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It’s a sign of the times that a company can express relief after agreeing to settle a massive set of lawsuits for $4.9 billion. But Merck & Co.’s decision to end the Vioxx wars last week appears to be a victory for a company facing $20 billion in liability, as well as a validation of its courthouse strategy to fight each case. The settlement, negotiated over about a year, was announced Nov. 9 in New Orleans just before a status conference was scheduled in front of U.S. District Judge Eldon Fallon, who had been supervising the federal multidistrict litigation docket. The Vioxx litigation against Merck began in 2001 but exploded after the company took the prescription painkiller off the market in 2004. Since then, Merck has been hit with approximately 26,600 lawsuits, according to company documents. Defending the litigation has been expensive: Merck filings report costs of roughly $1 billion. At the peak of the litigation frenzy, some analysts estimated the company’s liability to be around $20 billion. In the past, pharmaceutical companies faced with a large set of claims frequently moved for a fast and expensive settlement. Merck chose a different path, one similar to Bayer’s strategy in the so-called Baycol litigation. Merck vowed not to settle. Instead, the company would fight each case in front of a jury. Twenty-one cases went to trial. Merck started badly in Texas, where plaintiffs lawyer W. Mark Lanier of the Lanier Law Firm won a $234.4 million verdict in 2005 representing the widow of a man who died after taking Vioxx. (The verdict is expected to be reduced.) But Merck continued to fight. Of the 20 cases tried since Lanier’s victory, 15 ended in defense verdicts or hung juries. Merck’s success in the courtroom was a stick that it used in negotiations with the plaintiffs. Andy Birchfield Jr. of Beasley, Allen, Crow, Methvin, Portis & Miles, a key negotiator for the plaintiffs, admits that plaintiffs have had a tough time in court showing that Vioxx caused heart attacks and strokes. “We’ve seen that proving causation is challenging,” says Birchfield. Preparing the cases has been expensive for the plaintiffs bar, too. Last week’s settlement honors the contingent-fee arrangements that the plaintiffs lawyers have with their individual clients. These can run as much as 40 percent of any award. In addition, a small group of lawyers who worked on preparing discovery and taking depositions common to all the cases have asked Fallon for a maximum of 8 percent of all attorney fees awarded. Merck defense lawyer Theodore Mayer, a Hughes Hubbard & Reed partner, called the deal the “right agreement at the right time.” According to Mayer, both sides knew how many cases they had to settle. Fallon had entered an order that found the statute of limitations closed in several states, and the number of new cases had been falling in the last year, according to Mayer. The deal will be triggered once 85 percent of those who have filed claims agree to the terms. The individual awards will be determined by a three-step process that will attempt to assess the severity of plaintiffs’ injuries. The agreement also requires that the plaintiffs lawyers recommend the deal to all their Vioxx clients. In Texas, Lanier told Texas Lawyer, a sibling publication of Legal Times, that he would recommend that his 1,003 clients take the offer. “We are going to be able to get some clients some money,” he says. He estimates the average payout as between $150,000 and $200,000. Another Texas plaintiffs lawyer, Edward Blizzard, says the awards for heart attack victims might be a bit higher. “I think this is a good settlement for plaintiffs; it offers generous compensation for people who have suffered real injuries and a fair process to objectively evaluate those cases,” he says. Settlement negotiations began last December and have proceeded fitfully since, reportedly spurred on by Fallon and other judges. The final stretch began Thursday morning at the New Orleans offices of Russ Herman, liaison counsel for the plaintiffs, and wrapped up Friday morning around 5 a.m. Herman says the primary lawyers for the plaintiffs included Christopher Seeger of Seeger Weiss, Birchfield of Beasley Allen, and Arnold Levin of Levin, Fishbein, Sedrad & Berma. Merck was represented by Douglas Marvin of Williams & Connolly, John Beisner of O’Melveny & Myers, and Adam Hoeflich of Bartlitt Beck. “It was a true, hard-fought, rough and tough negotiation on a very high professional plane,” Herman tells Legal Times. Herman says a general deal was struck 10 days ago. “But the devil’s in the details, and they can break down at any point,” says Herman. “Nobody raised their voice. Or made threats. But people’s positions were very hard. It was like each lawyer had a greased football and was running like a wild monkey.”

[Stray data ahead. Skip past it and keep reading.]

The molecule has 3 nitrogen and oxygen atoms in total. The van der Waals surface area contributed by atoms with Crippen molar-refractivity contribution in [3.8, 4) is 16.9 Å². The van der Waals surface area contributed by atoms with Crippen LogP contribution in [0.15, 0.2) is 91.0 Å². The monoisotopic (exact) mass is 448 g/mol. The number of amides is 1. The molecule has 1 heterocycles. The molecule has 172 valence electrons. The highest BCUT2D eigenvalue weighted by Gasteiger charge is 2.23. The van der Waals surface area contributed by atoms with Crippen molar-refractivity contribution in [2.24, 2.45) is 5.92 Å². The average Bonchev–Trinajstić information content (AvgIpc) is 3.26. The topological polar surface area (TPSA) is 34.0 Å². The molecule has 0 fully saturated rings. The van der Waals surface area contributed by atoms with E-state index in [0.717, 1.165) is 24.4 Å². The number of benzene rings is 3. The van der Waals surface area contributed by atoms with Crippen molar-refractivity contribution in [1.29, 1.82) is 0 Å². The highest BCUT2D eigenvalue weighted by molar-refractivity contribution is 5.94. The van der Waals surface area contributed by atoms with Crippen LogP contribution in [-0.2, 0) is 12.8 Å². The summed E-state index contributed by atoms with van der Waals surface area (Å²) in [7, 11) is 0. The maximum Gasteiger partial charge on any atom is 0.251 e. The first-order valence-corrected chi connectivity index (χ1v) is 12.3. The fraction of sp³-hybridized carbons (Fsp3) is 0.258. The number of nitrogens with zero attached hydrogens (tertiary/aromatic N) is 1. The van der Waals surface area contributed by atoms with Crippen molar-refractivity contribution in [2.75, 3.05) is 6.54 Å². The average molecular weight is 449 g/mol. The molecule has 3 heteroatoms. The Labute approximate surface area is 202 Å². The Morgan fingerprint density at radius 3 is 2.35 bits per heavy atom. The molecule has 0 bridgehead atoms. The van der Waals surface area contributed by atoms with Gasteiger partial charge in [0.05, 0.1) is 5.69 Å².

Andrew Longstreth is a senior reporter for The American Lawyer , an ALM publication. ALM staff reporters Nathan Carlile, Mark Donald, and Brenda Sapino Jeffreys contributed to this story.

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